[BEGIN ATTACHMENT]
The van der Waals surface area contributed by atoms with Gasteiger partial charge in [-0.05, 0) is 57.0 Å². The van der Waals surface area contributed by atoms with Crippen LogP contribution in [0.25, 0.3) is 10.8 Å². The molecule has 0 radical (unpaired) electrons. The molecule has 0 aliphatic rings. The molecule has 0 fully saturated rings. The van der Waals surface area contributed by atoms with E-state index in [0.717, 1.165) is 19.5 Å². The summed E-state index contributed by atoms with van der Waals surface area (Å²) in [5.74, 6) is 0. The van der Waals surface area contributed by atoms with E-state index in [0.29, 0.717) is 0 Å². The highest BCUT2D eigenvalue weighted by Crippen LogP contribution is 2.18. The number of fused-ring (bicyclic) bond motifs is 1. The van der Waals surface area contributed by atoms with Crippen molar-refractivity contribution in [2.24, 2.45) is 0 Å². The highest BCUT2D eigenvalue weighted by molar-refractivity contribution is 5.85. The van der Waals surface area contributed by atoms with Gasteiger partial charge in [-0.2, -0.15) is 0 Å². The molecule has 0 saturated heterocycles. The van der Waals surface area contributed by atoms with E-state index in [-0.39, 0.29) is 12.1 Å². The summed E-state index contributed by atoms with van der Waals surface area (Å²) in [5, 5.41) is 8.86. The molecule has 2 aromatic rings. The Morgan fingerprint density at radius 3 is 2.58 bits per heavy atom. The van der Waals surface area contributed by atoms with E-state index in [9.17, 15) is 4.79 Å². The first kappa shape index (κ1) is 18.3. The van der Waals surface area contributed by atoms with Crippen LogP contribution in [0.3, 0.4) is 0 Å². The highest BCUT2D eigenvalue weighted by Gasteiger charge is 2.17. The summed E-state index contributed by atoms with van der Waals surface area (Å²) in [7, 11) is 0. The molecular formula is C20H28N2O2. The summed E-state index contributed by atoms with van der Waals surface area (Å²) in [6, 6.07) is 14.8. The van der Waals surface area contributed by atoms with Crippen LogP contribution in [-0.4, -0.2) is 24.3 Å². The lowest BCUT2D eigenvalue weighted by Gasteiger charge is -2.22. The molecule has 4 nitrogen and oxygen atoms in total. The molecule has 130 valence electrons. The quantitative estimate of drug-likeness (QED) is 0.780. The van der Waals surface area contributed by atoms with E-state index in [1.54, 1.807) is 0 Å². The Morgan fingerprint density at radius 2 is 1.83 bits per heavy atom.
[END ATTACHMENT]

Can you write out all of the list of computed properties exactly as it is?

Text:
The van der Waals surface area contributed by atoms with Gasteiger partial charge in [-0.05, 0) is 57.0 Å². The van der Waals surface area contributed by atoms with Crippen LogP contribution in [0.25, 0.3) is 10.8 Å². The molecule has 0 radical (unpaired) electrons. The molecule has 0 aliphatic rings. The molecule has 0 fully saturated rings. The van der Waals surface area contributed by atoms with E-state index in [0.717, 1.165) is 19.5 Å². The summed E-state index contributed by atoms with van der Waals surface area (Å²) in [5.74, 6) is 0. The van der Waals surface area contributed by atoms with E-state index in [0.29, 0.717) is 0 Å². The highest BCUT2D eigenvalue weighted by Crippen LogP contribution is 2.18. The number of fused-ring (bicyclic) bond motifs is 1. The van der Waals surface area contributed by atoms with Crippen molar-refractivity contribution in [2.24, 2.45) is 0 Å². The highest BCUT2D eigenvalue weighted by molar-refractivity contribution is 5.85. The van der Waals surface area contributed by atoms with Gasteiger partial charge in [-0.2, -0.15) is 0 Å². The molecule has 0 saturated heterocycles. The van der Waals surface area contributed by atoms with E-state index in [-0.39, 0.29) is 12.1 Å². The summed E-state index contributed by atoms with van der Waals surface area (Å²) in [5, 5.41) is 8.86. The molecule has 2 aromatic rings. The Morgan fingerprint density at radius 3 is 2.58 bits per heavy atom. The van der Waals surface area contributed by atoms with E-state index in [9.17, 15) is 4.79 Å². The first kappa shape index (κ1) is 18.3. The van der Waals surface area contributed by atoms with Crippen LogP contribution in [0.3, 0.4) is 0 Å². The highest BCUT2D eigenvalue weighted by Gasteiger charge is 2.17. The summed E-state index contributed by atoms with van der Waals surface area (Å²) in [7, 11) is 0. The molecular formula is C20H28N2O2. The summed E-state index contributed by atoms with van der Waals surface area (Å²) in [6, 6.07) is 14.8. The van der Waals surface area contributed by atoms with Crippen LogP contribution in [-0.4, -0.2) is 24.3 Å². The lowest BCUT2D eigenvalue weighted by Gasteiger charge is -2.22. The molecule has 4 nitrogen and oxygen atoms in total. The molecule has 130 valence electrons. The quantitative estimate of drug-likeness (QED) is 0.780. The van der Waals surface area contributed by atoms with E-state index in [1.54, 1.807) is 0 Å². The Morgan fingerprint density at radius 2 is 1.83 bits per heavy atom.